The head of the United Nations says a “leadership gap” is undermining the world’s efforts to curb global warming, days before presidents and prime ministers from around the globe gather for a climate summit in Glasgow.
U.N. Secretary-General Antonio Guterres told reporters Tuesday that time is running out to cut greenhouse gas emissions to meet the goals of the 2015 Paris accord and avert global warming that could damage the planet.
“The clock is ticking,” he said in New York. “The emissions gap is the result of a leadership gap. But leaders can still make this a turning point to a greener future instead of a tipping point to climate catastrophe. ”
Guterres spoke at the launch of a new report by the U.N. Environment Programme that found fresh pledges by governments to cut emissions are raising hopes but aren’t strict enough to keep global warming from exceeding 1.5 degrees Celsius (2.7 degrees Fahrenheit) by the end of the century.
The report concluded that recent announcements by dozens of countries to aim for “net-zero” emissions by 2050 could, if fully implemented, limit a global temperature rise to 2.2 degrees Celsius (4 F). That’s closer but still above the less stringent target agreed in Paris climate accord of capping global warming at 2 degrees Celsius (3.6 F) compared to pre-industrial times.
The United States, the European Union and dozens of other countries have set net-zero emissions targets. However, the Environment Programme report said the net-zero goals that many governments announced ahead of a U.N. climate summit in Glasgow next week remain vague, with much of the heavy lifting on emissions cuts pushed beyond 2030.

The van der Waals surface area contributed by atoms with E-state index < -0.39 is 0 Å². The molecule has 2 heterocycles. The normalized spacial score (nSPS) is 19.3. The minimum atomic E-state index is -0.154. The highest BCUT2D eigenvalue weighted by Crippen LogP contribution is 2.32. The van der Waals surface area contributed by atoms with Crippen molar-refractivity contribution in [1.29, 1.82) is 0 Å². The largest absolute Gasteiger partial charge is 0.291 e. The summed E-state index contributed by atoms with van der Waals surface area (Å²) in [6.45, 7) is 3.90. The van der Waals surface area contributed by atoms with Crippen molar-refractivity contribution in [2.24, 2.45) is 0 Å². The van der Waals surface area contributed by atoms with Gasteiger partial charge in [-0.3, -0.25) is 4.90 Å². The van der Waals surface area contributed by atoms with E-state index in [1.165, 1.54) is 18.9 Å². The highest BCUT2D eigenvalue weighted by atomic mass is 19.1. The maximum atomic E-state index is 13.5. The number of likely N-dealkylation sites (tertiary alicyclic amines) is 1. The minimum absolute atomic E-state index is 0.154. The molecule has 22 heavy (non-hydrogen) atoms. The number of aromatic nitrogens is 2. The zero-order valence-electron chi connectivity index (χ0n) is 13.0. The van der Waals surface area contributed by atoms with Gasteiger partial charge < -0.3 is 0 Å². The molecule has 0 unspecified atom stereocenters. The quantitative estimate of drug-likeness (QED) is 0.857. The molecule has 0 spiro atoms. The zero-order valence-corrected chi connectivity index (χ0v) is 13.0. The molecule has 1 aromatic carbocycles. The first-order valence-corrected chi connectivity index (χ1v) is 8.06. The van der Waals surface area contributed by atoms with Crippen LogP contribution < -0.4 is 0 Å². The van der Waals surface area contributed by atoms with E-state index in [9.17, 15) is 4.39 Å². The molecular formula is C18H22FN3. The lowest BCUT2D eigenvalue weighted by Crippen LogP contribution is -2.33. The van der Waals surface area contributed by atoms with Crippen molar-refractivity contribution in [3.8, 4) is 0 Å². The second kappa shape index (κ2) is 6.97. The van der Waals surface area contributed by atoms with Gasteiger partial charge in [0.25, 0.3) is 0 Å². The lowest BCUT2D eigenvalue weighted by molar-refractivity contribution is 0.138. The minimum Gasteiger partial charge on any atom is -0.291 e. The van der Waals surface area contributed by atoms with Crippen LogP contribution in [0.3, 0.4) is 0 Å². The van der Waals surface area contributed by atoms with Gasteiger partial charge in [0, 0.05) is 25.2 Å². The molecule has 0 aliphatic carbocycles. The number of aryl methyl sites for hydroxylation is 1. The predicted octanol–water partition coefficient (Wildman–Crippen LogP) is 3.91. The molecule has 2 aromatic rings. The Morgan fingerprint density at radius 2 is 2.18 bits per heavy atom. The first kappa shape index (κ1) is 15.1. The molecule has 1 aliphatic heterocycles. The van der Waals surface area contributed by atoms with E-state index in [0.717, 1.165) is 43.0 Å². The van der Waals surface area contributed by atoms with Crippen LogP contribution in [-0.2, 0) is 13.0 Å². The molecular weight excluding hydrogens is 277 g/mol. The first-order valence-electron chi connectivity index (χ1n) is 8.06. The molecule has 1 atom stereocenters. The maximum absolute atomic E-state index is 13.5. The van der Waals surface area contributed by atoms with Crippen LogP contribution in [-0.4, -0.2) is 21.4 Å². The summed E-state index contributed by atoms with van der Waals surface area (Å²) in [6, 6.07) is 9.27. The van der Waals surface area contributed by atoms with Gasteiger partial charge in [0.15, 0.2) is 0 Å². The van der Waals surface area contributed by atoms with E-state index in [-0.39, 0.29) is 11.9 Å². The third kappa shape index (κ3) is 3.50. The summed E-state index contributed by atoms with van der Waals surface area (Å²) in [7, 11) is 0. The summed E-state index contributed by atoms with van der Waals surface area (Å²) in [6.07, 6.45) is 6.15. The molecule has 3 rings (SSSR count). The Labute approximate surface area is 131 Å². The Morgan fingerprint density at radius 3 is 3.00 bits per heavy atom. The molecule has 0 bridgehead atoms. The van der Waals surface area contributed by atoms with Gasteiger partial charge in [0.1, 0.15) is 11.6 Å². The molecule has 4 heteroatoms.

Guterres said scientists were clear on the facts of climate change, adding that “now leaders need to be just as clear in their actions.”
“They need to come to Glasgow with bold, time-bound, front-loaded plans to reach net zero,” he said.
The report is one of several recent studies to examine the gap between what countries have pledged to do to cut emissions of planet-heating gases and what scientists say is required to meet the Paris goals.
Leaders, diplomats, scientists and environmental campaigners will meet in Glasgow from Oct. 31-Nov. 12 to discuss how countries and businesses can adjust their targets to avert the more extreme climate change scenarios that would result in a significant sea-level rise, more frequent wild weather and more droughts.
—The Associated Press
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